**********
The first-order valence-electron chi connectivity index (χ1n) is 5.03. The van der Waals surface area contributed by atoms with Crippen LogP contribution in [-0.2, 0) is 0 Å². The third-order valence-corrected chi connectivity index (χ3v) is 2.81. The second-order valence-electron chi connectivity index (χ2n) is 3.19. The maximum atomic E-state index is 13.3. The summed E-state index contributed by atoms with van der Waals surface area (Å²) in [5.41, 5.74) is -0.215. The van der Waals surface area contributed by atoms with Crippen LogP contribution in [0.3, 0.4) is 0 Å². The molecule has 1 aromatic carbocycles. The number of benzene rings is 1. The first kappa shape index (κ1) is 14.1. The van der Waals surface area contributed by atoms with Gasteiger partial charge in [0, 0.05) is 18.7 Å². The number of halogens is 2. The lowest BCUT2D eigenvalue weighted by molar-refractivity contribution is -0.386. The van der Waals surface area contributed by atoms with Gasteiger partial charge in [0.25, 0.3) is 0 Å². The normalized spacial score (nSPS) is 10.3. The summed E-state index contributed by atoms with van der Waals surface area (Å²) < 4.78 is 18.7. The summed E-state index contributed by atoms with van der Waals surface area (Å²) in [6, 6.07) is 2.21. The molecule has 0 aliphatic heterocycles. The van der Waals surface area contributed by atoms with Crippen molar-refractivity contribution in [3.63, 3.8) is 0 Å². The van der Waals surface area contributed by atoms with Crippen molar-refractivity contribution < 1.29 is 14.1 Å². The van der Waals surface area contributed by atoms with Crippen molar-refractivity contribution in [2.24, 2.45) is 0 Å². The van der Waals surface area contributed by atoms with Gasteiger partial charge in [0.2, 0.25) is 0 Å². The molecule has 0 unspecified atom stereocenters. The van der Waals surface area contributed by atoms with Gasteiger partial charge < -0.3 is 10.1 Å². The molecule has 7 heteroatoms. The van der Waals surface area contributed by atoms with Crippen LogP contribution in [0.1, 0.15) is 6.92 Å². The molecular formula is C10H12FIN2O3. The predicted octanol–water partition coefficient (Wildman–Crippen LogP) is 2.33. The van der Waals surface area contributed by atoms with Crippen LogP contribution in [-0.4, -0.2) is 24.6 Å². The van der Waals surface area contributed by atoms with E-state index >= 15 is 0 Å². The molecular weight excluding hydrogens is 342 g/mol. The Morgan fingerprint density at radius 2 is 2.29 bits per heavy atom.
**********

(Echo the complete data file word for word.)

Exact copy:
The first-order valence-electron chi connectivity index (χ1n) is 5.03. The van der Waals surface area contributed by atoms with Crippen LogP contribution in [-0.2, 0) is 0 Å². The third-order valence-corrected chi connectivity index (χ3v) is 2.81. The second-order valence-electron chi connectivity index (χ2n) is 3.19. The maximum atomic E-state index is 13.3. The summed E-state index contributed by atoms with van der Waals surface area (Å²) in [5.41, 5.74) is -0.215. The van der Waals surface area contributed by atoms with Crippen LogP contribution in [0.3, 0.4) is 0 Å². The molecule has 1 aromatic carbocycles. The number of benzene rings is 1. The first kappa shape index (κ1) is 14.1. The van der Waals surface area contributed by atoms with Gasteiger partial charge in [0, 0.05) is 18.7 Å². The number of halogens is 2. The lowest BCUT2D eigenvalue weighted by molar-refractivity contribution is -0.386. The van der Waals surface area contributed by atoms with Gasteiger partial charge in [0.25, 0.3) is 0 Å². The normalized spacial score (nSPS) is 10.3. The summed E-state index contributed by atoms with van der Waals surface area (Å²) < 4.78 is 18.7. The summed E-state index contributed by atoms with van der Waals surface area (Å²) in [6, 6.07) is 2.21. The molecule has 0 aliphatic heterocycles. The van der Waals surface area contributed by atoms with Crippen molar-refractivity contribution in [3.63, 3.8) is 0 Å². The van der Waals surface area contributed by atoms with Crippen molar-refractivity contribution < 1.29 is 14.1 Å². The van der Waals surface area contributed by atoms with Crippen molar-refractivity contribution in [2.24, 2.45) is 0 Å². The van der Waals surface area contributed by atoms with Gasteiger partial charge in [0.2, 0.25) is 0 Å². The molecule has 0 unspecified atom stereocenters. The van der Waals surface area contributed by atoms with Gasteiger partial charge < -0.3 is 10.1 Å². The molecule has 7 heteroatoms. The van der Waals surface area contributed by atoms with Crippen LogP contribution in [0.1, 0.15) is 6.92 Å². The molecular formula is C10H12FIN2O3. The predicted octanol–water partition coefficient (Wildman–Crippen LogP) is 2.33. The van der Waals surface area contributed by atoms with Crippen LogP contribution in [-0.4, -0.2) is 24.6 Å². The van der Waals surface area contributed by atoms with E-state index >= 15 is 0 Å². The molecular weight excluding hydrogens is 342 g/mol. The Morgan fingerprint density at radius 2 is 2.29 bits per heavy atom.